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The Short Family: An American Tragedy

The Short Family: An American Tragedy

On December 16, 1945 a mysterious fire killed an African American family of four. O’Day Short, his wife Helen, and children Barry (8) and Carol Ann (7), lost their lives when their home exploded. Over 70 years since the firebombing of the African Americans’ family home, the mystery still exists as to the exact circumstances that occurred that day. After all these years, there are still many unanswered questions due in part to the city of Fontana’s racist past. The city was once the home to a chapter of the Ku Klux Klan as well as headquarters for the Hell’s Angels. The KKK marched in parades as late as the 1970s.

 

For many years North Fontana, the area north of Baseline Road, was the only area Blacks were allowed to live. There was a saying at the time that most people knew: “Baseline is the race line.” In 1945, O’Day Short, a refrigeration engineer from Los Angeles, built a home on a five- acre lot at the corner of Randall and Pepper Avenue, an area south of Baseline. Short, a civil rights activist, knew he was challenging Fontana’s de-facto segregation policy when he purchased the property. Soon after the home was built, the family was visited by vigilantes and ordered to move or risk harm, but they refused. Short contacted the County Sheriff’s Department. Sheriff’s deputies urged O’Day Short to move north to avoid “having anything ‘disagreeable’ happen to his family” (Davis, 400). The sheriffs were followed by the local Chamber of Commerce who offered to buy the property from the Shorts at cost. Again, the Shorts refused. At this point, Mr. Short had already notified the FBI, the NAACP, and the Black Press.

 

On December 16, 1945 the family home exploded in a fireball, killing Hellen, Barry and Carol Ann Short. O’Day Short survived almost a month before dying, soon after the District Attorney, Jerome Kavenaugh, told him about his family’s deaths.

 

Helen Short’s sister, Carrie Stokes Morrison, confirmed that the family received threats less than two weeks before they were burned to death in the fire. The family demanded a full investigation. At the time the allegations of arson made the District Attorney call for an inquiry justice and the San Bernardino Sun newspaper hinted at foul play. The subsequent inquiry listed the cause of death as an accidental house fire. The result of the investigation by the California Department of Justice in 1946 determined the blaze was accidental. Authorities claimed that Mr. Short was lighting an oil lamp which exploded. Meanwhile, the NAACP hired their own arson investigator, Paul T. Wolfe, who found the lamp intact and determined that the fire was set from the exterior, which had been soaked with coal oil, thus causing the explosive blaze witnesses reported seeing.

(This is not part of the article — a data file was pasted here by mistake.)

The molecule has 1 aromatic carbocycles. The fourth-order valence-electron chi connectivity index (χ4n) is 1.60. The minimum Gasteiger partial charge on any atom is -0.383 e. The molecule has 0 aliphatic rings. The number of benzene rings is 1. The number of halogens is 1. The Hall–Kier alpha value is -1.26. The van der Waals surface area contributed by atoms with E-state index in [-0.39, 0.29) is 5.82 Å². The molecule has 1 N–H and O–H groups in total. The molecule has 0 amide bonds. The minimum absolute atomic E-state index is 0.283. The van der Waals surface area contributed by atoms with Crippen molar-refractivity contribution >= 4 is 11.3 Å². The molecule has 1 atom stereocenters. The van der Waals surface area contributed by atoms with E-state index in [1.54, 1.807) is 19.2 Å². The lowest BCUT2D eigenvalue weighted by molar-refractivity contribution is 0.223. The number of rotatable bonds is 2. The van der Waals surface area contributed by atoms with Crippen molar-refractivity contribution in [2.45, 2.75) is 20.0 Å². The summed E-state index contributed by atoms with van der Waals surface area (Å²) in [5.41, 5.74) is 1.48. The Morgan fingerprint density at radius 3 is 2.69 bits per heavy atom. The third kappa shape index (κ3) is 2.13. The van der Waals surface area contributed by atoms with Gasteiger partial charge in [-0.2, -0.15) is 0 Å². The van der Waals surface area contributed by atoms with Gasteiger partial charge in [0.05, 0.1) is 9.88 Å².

Thankfully, the story of the Short family has not been lost to history. It was chronicled in Mike Davis’ book, City of Quartz, which offers an unflattering history of Los Angeles and its surrounding environs – including Fontana. In addition, on June 6, 1999 the Daily Bulletin published a 3-page story on the Short family tragedy by then staffer, David Bradvica.

 

The story was further pursued by Edwardo Gil, a former Fontana resident, who read Davis’ book as well as Sundown Towns: A Hidden Dimension of American Racism by James W. Loewen. Gil, a musician, wanted to draw attention to the atrocity, so he wrote a song about it titled, O’Day Short. Gil tried to drum up support to re-open the case, even attempting to contact the city’s mayor and district attorney, to no avail.

 

In 1950 the Randall Pepper Elementary School was erected over the land on which O’Day Short intended to settle his family. In 2015, community members from across the Inland Empire gathered at the school to commemorate the 70th anniversary of the tragic event. Nearly two dozen residents stood on the site of the fire. Attendees left flowers, candles, and signed a petition to have a Peace Pole donated to the school in the name of the Short family. Ipyani Lockert of Fontana said that it would be “the first step in sparking a conversation about naming the school after the family.”

 

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Article submitted by: Sharon Smith-Knight

Works consulted:

Allen, David. “O’Day Short tragedy still smolders in Fontana.” Inland Valley Daily Bulletin, 16 Dec. 2015, pg 6.

Davis, Mike. City of Quartz. New York: Vintage Books, 1992.

MacDuff, Cassie. “A Puzzling Piece of History.” Press Enterprise, 13 Dec. 2015, News 2.

Moreno, Nereida. “Community members gather to remember Fontana family killed in fire.” Inland Valley Daily Bulletin, 16 Dec. 2015 , n.p.

Subjects: African American history; Victims of hate crimes; Fontana (Calif.)

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